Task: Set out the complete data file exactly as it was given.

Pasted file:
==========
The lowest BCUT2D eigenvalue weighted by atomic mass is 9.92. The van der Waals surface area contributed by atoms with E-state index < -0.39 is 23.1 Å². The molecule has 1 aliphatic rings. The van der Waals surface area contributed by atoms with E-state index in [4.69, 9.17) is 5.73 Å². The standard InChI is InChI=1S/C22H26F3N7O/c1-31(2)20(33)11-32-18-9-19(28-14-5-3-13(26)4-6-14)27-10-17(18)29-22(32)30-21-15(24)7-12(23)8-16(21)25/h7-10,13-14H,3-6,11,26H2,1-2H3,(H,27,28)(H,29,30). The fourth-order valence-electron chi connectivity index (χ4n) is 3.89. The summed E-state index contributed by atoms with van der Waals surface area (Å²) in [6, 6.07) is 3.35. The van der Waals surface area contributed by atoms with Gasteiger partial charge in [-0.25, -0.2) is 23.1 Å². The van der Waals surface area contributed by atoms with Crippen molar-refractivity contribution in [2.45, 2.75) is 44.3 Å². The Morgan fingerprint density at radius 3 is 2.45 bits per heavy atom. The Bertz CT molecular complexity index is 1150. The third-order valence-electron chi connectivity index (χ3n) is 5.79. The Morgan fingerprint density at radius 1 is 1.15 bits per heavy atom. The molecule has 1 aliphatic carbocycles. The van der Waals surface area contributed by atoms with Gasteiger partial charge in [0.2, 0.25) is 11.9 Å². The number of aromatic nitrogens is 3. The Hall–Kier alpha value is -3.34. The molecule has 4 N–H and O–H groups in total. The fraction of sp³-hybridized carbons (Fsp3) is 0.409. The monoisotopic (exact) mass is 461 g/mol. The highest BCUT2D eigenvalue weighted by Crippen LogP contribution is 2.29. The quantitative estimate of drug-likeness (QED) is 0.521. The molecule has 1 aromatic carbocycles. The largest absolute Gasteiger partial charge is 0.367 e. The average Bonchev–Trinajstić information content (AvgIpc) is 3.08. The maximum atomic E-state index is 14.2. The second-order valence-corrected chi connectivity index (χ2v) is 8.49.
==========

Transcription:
The lowest BCUT2D eigenvalue weighted by atomic mass is 9.92. The van der Waals surface area contributed by atoms with E-state index < -0.39 is 23.1 Å². The molecule has 1 aliphatic rings. The van der Waals surface area contributed by atoms with E-state index in [4.69, 9.17) is 5.73 Å². The standard InChI is InChI=1S/C22H26F3N7O/c1-31(2)20(33)11-32-18-9-19(28-14-5-3-13(26)4-6-14)27-10-17(18)29-22(32)30-21-15(24)7-12(23)8-16(21)25/h7-10,13-14H,3-6,11,26H2,1-2H3,(H,27,28)(H,29,30). The fourth-order valence-electron chi connectivity index (χ4n) is 3.89. The summed E-state index contributed by atoms with van der Waals surface area (Å²) in [6, 6.07) is 3.35. The van der Waals surface area contributed by atoms with Gasteiger partial charge in [-0.25, -0.2) is 23.1 Å². The van der Waals surface area contributed by atoms with Crippen molar-refractivity contribution in [2.45, 2.75) is 44.3 Å². The Morgan fingerprint density at radius 3 is 2.45 bits per heavy atom. The Bertz CT molecular complexity index is 1150. The third-order valence-electron chi connectivity index (χ3n) is 5.79. The Morgan fingerprint density at radius 1 is 1.15 bits per heavy atom. The molecule has 1 aliphatic carbocycles. The van der Waals surface area contributed by atoms with Gasteiger partial charge in [0.2, 0.25) is 11.9 Å². The number of aromatic nitrogens is 3. The Hall–Kier alpha value is -3.34. The molecule has 4 N–H and O–H groups in total. The fraction of sp³-hybridized carbons (Fsp3) is 0.409. The monoisotopic (exact) mass is 461 g/mol. The highest BCUT2D eigenvalue weighted by Crippen LogP contribution is 2.29. The quantitative estimate of drug-likeness (QED) is 0.521. The molecule has 1 aromatic carbocycles. The largest absolute Gasteiger partial charge is 0.367 e. The average Bonchev–Trinajstić information content (AvgIpc) is 3.08. The maximum atomic E-state index is 14.2. The second-order valence-corrected chi connectivity index (χ2v) is 8.49.